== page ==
In Competition with Myself


I heard the alarm go off at 5:00am from my mother’s room, and I knew that she would come to my room to wake me up.  The day had finally come for me to start my new life at college.  I was excited.  I wanted this new adventure.  Yet, I felt some anxiety because this was not only a new experience for me, but for my family as well—I am a first generation college student.

Here I was going to college—the first in my family to do so.  On top of that, I was going with low self-esteem. And on top of that, I was going from a small town to a campus with over 30,000 students. I was not comfortable at all with the thought of being around so many students.  Plus, being around so many confident, intelligent people made me feel uneasy.  But I wanted to be like them. The only support my family could provide me was a listening ear, not really how to navigate college or any tips.  So, I had to take a leap of faith and figure out everything on my own.

The thing about being brave in this experience is that I was taking on more tasks than one.  Yes, I was a first-generation college student, but I was also suffering from not truly loving myself.  So what did I do? I went to different events on campus that helped to welcome and orient first-year students. Different events included things like Salsa Night, comedy shows, talent shows, movie screenings, cultural festivals, and other events that helped me feel like I belonged. I also pushed myself. And it was hard sometimes.  I struggled with experiencing different events on campus because of my low self-esteem.  I had a hard time figuring out how to appear on campus. I fell in love and got my heart terribly broken.  I had some mental breakdowns.  I cried in front of the mirror when I was alone.  I truly felt like I hit rock-bottom at one point so I went to counseling sessions that my school offered. But from all of that struggle, came good. I figured out the ins and outs of classes.  I learned how to (eventually) make friends—because you will most likely not make actual, enduring friendships until your second semester.  I helped found a student organization on campus that focused on helping local foster children, and eventually became President.  I involved myself in undergraduate research, started presenting at conferences, and even won some awards.  Would you look at that?  I became somebody. I became a leader. I became a mentor.  I became someone that I actually liked.  It did not happen overnight, though.  It took persistence and determination and a desire to see myself succeed.  Crying in front of the mirror allowed me to see the person that I did not want to be.  It gave me the motivation to find help.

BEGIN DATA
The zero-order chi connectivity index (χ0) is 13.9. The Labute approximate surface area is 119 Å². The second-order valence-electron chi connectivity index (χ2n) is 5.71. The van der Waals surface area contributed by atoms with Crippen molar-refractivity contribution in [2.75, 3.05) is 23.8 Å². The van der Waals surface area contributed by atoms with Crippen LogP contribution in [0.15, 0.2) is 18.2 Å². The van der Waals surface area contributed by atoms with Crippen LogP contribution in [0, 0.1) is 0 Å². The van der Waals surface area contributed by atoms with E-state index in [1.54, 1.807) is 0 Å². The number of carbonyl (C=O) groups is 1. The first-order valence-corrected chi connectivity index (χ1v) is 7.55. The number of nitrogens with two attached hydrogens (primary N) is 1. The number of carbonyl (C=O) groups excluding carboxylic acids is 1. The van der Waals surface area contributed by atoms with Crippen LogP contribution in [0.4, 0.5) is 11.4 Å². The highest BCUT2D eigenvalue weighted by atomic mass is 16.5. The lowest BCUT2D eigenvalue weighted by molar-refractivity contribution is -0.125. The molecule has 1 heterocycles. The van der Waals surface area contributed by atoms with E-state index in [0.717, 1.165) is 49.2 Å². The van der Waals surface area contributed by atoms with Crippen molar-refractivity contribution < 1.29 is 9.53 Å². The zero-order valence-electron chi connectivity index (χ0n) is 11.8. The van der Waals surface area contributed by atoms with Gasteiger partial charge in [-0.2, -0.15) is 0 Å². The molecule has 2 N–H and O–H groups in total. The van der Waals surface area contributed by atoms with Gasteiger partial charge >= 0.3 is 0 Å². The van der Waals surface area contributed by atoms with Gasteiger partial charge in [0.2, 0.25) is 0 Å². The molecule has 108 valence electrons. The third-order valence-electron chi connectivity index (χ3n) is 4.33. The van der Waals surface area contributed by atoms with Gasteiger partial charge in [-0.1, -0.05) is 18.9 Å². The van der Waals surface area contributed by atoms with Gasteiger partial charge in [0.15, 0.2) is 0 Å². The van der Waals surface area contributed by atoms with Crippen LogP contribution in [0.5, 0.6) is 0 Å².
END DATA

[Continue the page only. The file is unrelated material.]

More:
But what really helped me though?  I confided in friends, I allowed myself to feel whatever I was feeling, and, most importantly, I kept pushing.  I am not the most confident person in the world, but I am confident enough, and that is something that I could not say before. There is a quote that I live by, and it helps me get through the days when I feel low: The only person you are in competition with is yourself.  That is me.  I am not worried about others and what they are doing and comparing myself to them anymore.  I no longer feel out of place.  I feel like I am at the right place.  I am in competition with only myself, and I will succeed as well as I can with every challenge.

Jerica, Class of 2017

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